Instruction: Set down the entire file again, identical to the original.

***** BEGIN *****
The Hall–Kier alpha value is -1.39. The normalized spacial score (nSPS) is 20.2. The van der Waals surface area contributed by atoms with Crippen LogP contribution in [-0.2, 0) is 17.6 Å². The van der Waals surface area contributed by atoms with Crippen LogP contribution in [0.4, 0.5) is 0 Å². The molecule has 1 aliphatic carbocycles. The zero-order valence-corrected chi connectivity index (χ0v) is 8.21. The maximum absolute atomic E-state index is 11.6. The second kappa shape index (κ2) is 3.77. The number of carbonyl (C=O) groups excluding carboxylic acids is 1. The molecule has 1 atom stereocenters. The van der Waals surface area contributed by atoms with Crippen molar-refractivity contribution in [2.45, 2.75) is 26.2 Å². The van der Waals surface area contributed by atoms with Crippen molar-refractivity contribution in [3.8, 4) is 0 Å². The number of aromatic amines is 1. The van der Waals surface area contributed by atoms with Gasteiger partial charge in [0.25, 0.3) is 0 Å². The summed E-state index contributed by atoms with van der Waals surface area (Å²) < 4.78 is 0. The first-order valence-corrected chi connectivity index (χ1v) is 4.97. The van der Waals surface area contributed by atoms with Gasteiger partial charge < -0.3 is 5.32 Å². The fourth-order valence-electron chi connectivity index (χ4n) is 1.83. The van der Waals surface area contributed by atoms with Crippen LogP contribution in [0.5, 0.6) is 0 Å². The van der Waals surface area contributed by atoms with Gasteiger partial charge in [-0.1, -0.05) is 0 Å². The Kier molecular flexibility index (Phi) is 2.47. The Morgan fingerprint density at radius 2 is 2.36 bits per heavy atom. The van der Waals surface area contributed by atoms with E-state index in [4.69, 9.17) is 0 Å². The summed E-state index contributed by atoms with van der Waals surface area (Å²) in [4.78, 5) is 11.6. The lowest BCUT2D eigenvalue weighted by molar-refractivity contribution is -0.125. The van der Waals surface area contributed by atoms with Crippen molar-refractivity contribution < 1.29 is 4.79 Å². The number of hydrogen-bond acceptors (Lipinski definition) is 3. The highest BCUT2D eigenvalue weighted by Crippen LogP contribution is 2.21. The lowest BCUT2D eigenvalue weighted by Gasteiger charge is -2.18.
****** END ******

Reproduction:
The Hall–Kier alpha value is -1.39. The normalized spacial score (nSPS) is 20.2. The van der Waals surface area contributed by atoms with Crippen LogP contribution in [-0.2, 0) is 17.6 Å². The van der Waals surface area contributed by atoms with Crippen LogP contribution in [0.4, 0.5) is 0 Å². The molecule has 1 aliphatic carbocycles. The zero-order valence-corrected chi connectivity index (χ0v) is 8.21. The maximum absolute atomic E-state index is 11.6. The second kappa shape index (κ2) is 3.77. The number of carbonyl (C=O) groups excluding carboxylic acids is 1. The molecule has 1 atom stereocenters. The van der Waals surface area contributed by atoms with Crippen molar-refractivity contribution in [2.45, 2.75) is 26.2 Å². The van der Waals surface area contributed by atoms with Crippen molar-refractivity contribution in [3.8, 4) is 0 Å². The number of aromatic amines is 1. The van der Waals surface area contributed by atoms with Gasteiger partial charge in [0.25, 0.3) is 0 Å². The summed E-state index contributed by atoms with van der Waals surface area (Å²) < 4.78 is 0. The first-order valence-corrected chi connectivity index (χ1v) is 4.97. The van der Waals surface area contributed by atoms with Gasteiger partial charge < -0.3 is 5.32 Å². The fourth-order valence-electron chi connectivity index (χ4n) is 1.83. The van der Waals surface area contributed by atoms with Crippen LogP contribution in [0.5, 0.6) is 0 Å². The van der Waals surface area contributed by atoms with Gasteiger partial charge in [-0.1, -0.05) is 0 Å². The Kier molecular flexibility index (Phi) is 2.47. The Morgan fingerprint density at radius 2 is 2.36 bits per heavy atom. The van der Waals surface area contributed by atoms with E-state index in [4.69, 9.17) is 0 Å². The summed E-state index contributed by atoms with van der Waals surface area (Å²) in [4.78, 5) is 11.6. The lowest BCUT2D eigenvalue weighted by molar-refractivity contribution is -0.125. The van der Waals surface area contributed by atoms with Crippen molar-refractivity contribution < 1.29 is 4.79 Å². The number of hydrogen-bond acceptors (Lipinski definition) is 3. The highest BCUT2D eigenvalue weighted by Crippen LogP contribution is 2.21. The lowest BCUT2D eigenvalue weighted by Gasteiger charge is -2.18.